Some people think the life of a cocktail writer consists entirely of rare ryes and exquisitely balanced handcrafted drinks. Yet the proportion of bad drinks to good in the world remains remarkably in favor of the bad. I know this from experience. And, because I care about you, I drink the bad ones so you don't have to.
To wit: last week I was at an event in a bar/restaurant in Vancouver that will remain nameless. Some rather good wines were being served, but just one mixed drink. It was called The Caribou. (Very Canadian, eh?)
It's an allegedly popular winter Quebec drink, originally called the Caribou Blood, complete with its own faux lineage. (Vancouver is more pacific in both senses of the world, and so opted for a less violent name.) As the server explained, this was originally a whiskey drink prepared with the fresh blood of a caribou — I know, yum! — but now it's made with red wine.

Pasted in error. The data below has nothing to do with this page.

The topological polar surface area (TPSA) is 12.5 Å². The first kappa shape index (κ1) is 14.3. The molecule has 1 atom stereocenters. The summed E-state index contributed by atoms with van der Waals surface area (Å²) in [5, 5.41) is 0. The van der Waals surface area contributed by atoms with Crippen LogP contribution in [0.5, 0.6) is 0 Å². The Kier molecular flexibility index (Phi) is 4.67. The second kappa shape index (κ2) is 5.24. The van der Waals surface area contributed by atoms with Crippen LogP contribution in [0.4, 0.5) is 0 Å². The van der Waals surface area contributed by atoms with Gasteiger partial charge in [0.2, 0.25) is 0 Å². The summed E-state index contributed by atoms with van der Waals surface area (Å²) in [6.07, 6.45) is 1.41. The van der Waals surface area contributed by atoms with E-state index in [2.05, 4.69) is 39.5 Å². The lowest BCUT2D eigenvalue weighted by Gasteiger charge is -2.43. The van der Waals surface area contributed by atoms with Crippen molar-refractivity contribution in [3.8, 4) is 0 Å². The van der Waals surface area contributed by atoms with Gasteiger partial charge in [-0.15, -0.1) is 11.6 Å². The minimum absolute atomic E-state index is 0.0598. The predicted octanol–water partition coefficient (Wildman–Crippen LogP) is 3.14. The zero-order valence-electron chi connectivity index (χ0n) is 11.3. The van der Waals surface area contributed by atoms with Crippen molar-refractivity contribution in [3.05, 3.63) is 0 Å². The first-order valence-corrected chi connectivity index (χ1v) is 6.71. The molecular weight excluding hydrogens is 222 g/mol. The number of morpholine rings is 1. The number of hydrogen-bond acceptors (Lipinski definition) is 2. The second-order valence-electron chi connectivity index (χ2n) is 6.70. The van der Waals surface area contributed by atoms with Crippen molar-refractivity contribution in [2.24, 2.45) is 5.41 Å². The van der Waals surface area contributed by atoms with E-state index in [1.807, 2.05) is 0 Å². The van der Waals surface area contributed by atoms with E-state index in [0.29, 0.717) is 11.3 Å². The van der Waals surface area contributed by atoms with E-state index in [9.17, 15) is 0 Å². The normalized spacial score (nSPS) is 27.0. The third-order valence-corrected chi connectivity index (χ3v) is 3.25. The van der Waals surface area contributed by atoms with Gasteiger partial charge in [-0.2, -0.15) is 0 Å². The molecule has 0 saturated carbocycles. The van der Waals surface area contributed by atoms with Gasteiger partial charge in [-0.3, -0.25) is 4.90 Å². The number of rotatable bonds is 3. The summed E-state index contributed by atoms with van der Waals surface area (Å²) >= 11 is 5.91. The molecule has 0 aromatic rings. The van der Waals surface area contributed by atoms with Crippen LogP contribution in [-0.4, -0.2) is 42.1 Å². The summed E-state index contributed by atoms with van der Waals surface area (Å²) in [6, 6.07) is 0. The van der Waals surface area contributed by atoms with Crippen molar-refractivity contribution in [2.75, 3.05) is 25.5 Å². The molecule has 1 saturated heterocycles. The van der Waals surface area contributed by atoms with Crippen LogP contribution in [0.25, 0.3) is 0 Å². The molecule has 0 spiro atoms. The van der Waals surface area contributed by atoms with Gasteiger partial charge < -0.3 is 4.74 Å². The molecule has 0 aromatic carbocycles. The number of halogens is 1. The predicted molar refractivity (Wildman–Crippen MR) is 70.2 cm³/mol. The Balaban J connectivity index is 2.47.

To wit again: it's made of red wine, blended Canadian whiskey, and maple syrup. With a lemon slice garnish. On the rocks. Need I say more? I believe this may be the Hurricane of Canada. I took a few sips, and then, through a small tragedy of my own devising, my glass tipped over and its contents fell into the chilly ocean waters surrounding Vancouver.
Or as I prefer to think of it — I participated in the traditional sacrificial offering of good cheer to a most excellent city. A city that, in fact, has many outstanding cocktails. (More to follow.)